The emissions of most long-lived halogenated ozone-depleting substances (ODSs) are now decreasing, owing to controls on their production introduced by Montreal Protocol and its amendments. However, short-lived halogenated compounds can also have substantial impact on atmospheric chemistry, including stratospheric ozone, particularly if emitted near climatological uplift regions. It has recently become evident that emissions of some chlorinated very short-lived species (VSLSs), such as chloroform (CHCl3) and dichloromethane (CH2Cl2), could be larger than previously believed and increasing, particularly in Asia. While these may exert a significant influence on atmospheric chemistry and climate, their impacts remain poorly characterised.
We address this issue using the UM-UKCA chemistry-climate model (CCM). While not only the first, to our knowledge, model study addressing this problem using a CCM, it is also the first such study employing a whole atmosphere model, thereby simulating the tropospheric Cl-VSLSs emissions and the resulting stratospheric impacts in a fully consistent manner. We use a newly developed Double-Extended Stratospheric-Tropospheric (DEST) chemistry scheme, which includes emissions of all major chlorinated and brominated VSLSs alongside an extended treatment of long-lived ODSs.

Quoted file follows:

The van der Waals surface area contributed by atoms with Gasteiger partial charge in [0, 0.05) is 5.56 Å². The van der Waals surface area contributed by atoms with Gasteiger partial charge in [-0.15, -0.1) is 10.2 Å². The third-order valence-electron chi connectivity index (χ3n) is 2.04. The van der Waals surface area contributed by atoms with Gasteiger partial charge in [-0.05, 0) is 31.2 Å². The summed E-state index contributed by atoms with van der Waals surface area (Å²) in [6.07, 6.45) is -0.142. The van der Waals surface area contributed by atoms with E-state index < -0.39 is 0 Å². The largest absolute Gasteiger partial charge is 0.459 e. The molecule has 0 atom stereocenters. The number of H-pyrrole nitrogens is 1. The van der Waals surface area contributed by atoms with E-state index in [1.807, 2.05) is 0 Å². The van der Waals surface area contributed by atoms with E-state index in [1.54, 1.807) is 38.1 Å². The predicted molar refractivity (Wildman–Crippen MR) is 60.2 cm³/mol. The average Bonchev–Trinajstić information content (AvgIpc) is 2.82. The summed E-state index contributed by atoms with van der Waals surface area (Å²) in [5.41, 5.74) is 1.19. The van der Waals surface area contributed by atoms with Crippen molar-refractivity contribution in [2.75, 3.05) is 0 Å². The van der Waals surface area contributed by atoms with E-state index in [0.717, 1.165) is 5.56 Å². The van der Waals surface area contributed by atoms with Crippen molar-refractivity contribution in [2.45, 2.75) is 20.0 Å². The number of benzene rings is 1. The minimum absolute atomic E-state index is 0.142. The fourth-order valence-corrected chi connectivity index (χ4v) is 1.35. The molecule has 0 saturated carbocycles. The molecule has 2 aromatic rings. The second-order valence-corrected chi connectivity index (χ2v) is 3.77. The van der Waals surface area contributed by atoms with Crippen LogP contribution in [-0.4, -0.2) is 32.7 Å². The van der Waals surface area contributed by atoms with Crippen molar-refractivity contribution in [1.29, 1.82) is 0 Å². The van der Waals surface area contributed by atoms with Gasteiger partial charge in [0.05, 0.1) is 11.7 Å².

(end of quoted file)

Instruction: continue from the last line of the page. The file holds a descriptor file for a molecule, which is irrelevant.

We examine the impacts of rising Cl-VSLSs emissions on atmospheric chlorine tracers and ozone, including their long-term trends. We pay particular attention to the role of ‘nudging’, as opposed to the free-running model set up, for the simulated Cl-VSLSs impacts, thereby demostrating the role of atmospheric dynamics in modulating the atmospheric responses to Cl-VSLSs. In addition, we employ novel estimates of Cl-VSLS emissions over the recent past and compare the results with the simulations that prescribe Cl-VSLSs using simple lower boundary conditions. This allows us to demonstrate the impact such choice has on the dominant location and seasonality of the Cl-VSLSs transport into the stratosphere.